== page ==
This past Saturday, I visited Luna Dance Institute in Berkeley, California, to attend the Dance & Disability Discourse & Panel—a discussion with five artists, educators and researchers about access and equity for disabled students in dance education. Here are three statements from the discussion that I found eye-opening.

Keep reading... Show less
Todd Rosenlieb, left, of The Governor's School for the Arts. Photo by Victor Frailing, courtesy of Todd Rosenlieb

You're setting choreography on your class and most of the students are picking it up. One dancer, though, is having difficulty remembering the steps. You review the material several times, but you fear that this is starting to hold back your more advanced students. Still, you're worried the struggling dancer will be left behind. What is the best way to proceed?

Memorizing choreography is an essential skill for dancers. Fast learners have more time to work on the technique and artistry within a combination, and they are often the first to catch the eyes of directors. Like most skills, learning pace can be improved. Encouraging students to develop their own memorization methods will help them approach choreography with confidence.

Keep reading... Show less
Dancer Health
Neuromuscular expert Deborah Vogel with Jordan Lazan, right. Photo by Jim Lafferty

By strengthening the intrinsic muscles of the foot and ankle, a dancer can help prevent or correct existing pronation. Having strong intrinsic foot muscles keeps the arches aligned, preventing them from dropping inward.

Here, Vogel shares three strengthening exercises to help correct and prevent pronation. She advises dancers to include these in their cross-training regimen.

Mobilize your ankles. (Step 1)

For this ankle mobilization exercise, having a TheraBand wrapped around your ankles puts pressure on your feet to pronate. By resisting that action and keeping your feet centered through the relevé, you're essentially training the ankle where center is.

  • Sitting up straight in a chair, with your feet planted on the floor a few inches apart, tie a TheraBand in a loop around your ankles. You can place a yoga block vertically in between your knees to maintain space between your legs.

Next Page
Photo courtesy of New York Live Arts

Ellen Robbins' modern dance classes for kids and teens are legendary in New York City. Robbins, who has been teaching kids how to dance since the 1970s (and whose pupils included the actresses Claire Danes and Julia Stiles), takes the standard recital model and turns it on its head. Her students—ranging in age from 8 to 18—are the choreographers for the annual concert she produces at esteemed NYC venue New York Live Arts.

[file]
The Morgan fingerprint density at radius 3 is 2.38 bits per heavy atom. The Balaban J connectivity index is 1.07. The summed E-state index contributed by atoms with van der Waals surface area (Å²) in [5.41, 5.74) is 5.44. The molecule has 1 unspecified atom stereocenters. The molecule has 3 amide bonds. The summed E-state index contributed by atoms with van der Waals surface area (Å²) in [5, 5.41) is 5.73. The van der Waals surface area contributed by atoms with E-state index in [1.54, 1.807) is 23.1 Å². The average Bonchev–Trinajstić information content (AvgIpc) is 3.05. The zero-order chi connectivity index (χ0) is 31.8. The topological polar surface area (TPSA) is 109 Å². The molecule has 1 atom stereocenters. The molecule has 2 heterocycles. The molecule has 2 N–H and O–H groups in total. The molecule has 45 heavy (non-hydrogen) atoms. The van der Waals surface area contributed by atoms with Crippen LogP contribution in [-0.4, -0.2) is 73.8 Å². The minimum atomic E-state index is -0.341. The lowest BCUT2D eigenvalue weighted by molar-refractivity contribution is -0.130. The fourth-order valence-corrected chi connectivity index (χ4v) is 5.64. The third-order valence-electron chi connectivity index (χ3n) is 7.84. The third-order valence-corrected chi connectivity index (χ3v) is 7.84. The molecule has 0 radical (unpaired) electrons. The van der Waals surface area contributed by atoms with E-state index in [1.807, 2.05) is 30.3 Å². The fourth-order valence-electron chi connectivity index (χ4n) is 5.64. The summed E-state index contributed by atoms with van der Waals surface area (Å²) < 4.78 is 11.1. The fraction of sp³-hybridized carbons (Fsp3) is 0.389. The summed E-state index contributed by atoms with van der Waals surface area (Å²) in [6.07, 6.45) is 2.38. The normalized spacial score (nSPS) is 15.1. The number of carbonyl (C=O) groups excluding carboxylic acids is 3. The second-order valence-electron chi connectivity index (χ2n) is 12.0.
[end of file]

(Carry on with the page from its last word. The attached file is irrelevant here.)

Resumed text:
If that approach sounds borderline insane to you (we know you're all deep in the throes of recital season right now), consider Robbins' unique teaching philosophy: Improvisation is present in every aspect of class, for every age group. Here are four ways she shapes her youngest dancers into choreographers—almost without their realizing it!

Keep reading... Show less
Teachers & Role Models
Former students of Kelley gather around a cardboard cutout made in his honor at the recent tribute. Photo courtesy of Merritt

Every dancer has a teacher who makes an impression. The kind of impression that makes you want to become a dancer or a teacher in the first place. For Mara Merritt, owner of Merritt Dance Center in Schenectady, NY, and countless others, that teacher was Charles Kelley.

Known as "Chuck" to most, Kelley was born December 4, 1936. He was a master teacher in tap, jazz and acrobatics, who wrote syllabuses for national dance conventions like Dance Masters of America. Growing up in upstate New York, Merritt's parents, both dance teachers, took her into Manhattan every Friday to study with Kelley. First at the old Ed Sullivan Theater and the New York Center of Dance in Times Square, then years later at Broadway Dance Center.

Keep reading... Show less





Get DanceTeacher in your inbox

Win It!